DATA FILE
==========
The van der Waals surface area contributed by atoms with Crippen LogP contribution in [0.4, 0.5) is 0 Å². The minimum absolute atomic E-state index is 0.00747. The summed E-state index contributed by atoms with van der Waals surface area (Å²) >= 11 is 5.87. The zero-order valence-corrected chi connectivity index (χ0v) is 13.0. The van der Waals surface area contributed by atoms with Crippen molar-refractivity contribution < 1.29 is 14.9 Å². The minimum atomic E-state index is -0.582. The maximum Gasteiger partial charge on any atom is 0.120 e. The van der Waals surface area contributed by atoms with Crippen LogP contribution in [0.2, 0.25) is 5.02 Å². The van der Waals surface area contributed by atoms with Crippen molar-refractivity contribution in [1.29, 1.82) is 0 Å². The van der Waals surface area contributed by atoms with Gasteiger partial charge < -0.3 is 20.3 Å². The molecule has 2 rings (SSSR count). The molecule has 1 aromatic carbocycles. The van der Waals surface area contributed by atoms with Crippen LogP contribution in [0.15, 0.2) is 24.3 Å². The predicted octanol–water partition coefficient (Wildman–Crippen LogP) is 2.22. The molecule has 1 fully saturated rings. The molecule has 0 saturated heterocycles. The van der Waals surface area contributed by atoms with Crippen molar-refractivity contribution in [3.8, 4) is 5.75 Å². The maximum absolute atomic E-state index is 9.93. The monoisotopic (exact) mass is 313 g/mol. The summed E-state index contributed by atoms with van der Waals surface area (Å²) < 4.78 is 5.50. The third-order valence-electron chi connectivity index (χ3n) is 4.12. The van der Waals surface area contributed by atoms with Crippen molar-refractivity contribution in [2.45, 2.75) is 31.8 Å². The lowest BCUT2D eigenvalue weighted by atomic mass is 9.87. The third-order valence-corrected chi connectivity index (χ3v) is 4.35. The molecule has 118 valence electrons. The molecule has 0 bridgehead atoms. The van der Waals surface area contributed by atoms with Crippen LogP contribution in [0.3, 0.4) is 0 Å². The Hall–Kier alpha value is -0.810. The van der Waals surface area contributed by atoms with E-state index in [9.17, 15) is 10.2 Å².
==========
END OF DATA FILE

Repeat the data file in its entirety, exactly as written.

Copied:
The van der Waals surface area contributed by atoms with Crippen LogP contribution in [0.4, 0.5) is 0 Å². The minimum absolute atomic E-state index is 0.00747. The summed E-state index contributed by atoms with van der Waals surface area (Å²) >= 11 is 5.87. The zero-order valence-corrected chi connectivity index (χ0v) is 13.0. The van der Waals surface area contributed by atoms with Crippen molar-refractivity contribution < 1.29 is 14.9 Å². The minimum atomic E-state index is -0.582. The maximum Gasteiger partial charge on any atom is 0.120 e. The van der Waals surface area contributed by atoms with Crippen LogP contribution in [0.2, 0.25) is 5.02 Å². The van der Waals surface area contributed by atoms with Crippen molar-refractivity contribution in [1.29, 1.82) is 0 Å². The van der Waals surface area contributed by atoms with Gasteiger partial charge < -0.3 is 20.3 Å². The molecule has 2 rings (SSSR count). The molecule has 1 aromatic carbocycles. The van der Waals surface area contributed by atoms with Crippen LogP contribution in [0.15, 0.2) is 24.3 Å². The predicted octanol–water partition coefficient (Wildman–Crippen LogP) is 2.22. The molecule has 1 fully saturated rings. The molecule has 0 saturated heterocycles. The van der Waals surface area contributed by atoms with Crippen molar-refractivity contribution in [3.8, 4) is 5.75 Å². The maximum absolute atomic E-state index is 9.93. The monoisotopic (exact) mass is 313 g/mol. The summed E-state index contributed by atoms with van der Waals surface area (Å²) < 4.78 is 5.50. The third-order valence-electron chi connectivity index (χ3n) is 4.12. The van der Waals surface area contributed by atoms with Crippen molar-refractivity contribution in [2.45, 2.75) is 31.8 Å². The lowest BCUT2D eigenvalue weighted by atomic mass is 9.87. The third-order valence-corrected chi connectivity index (χ3v) is 4.35. The molecule has 118 valence electrons. The molecule has 0 bridgehead atoms. The van der Waals surface area contributed by atoms with Crippen LogP contribution in [0.3, 0.4) is 0 Å². The Hall–Kier alpha value is -0.810. The van der Waals surface area contributed by atoms with E-state index in [9.17, 15) is 10.2 Å².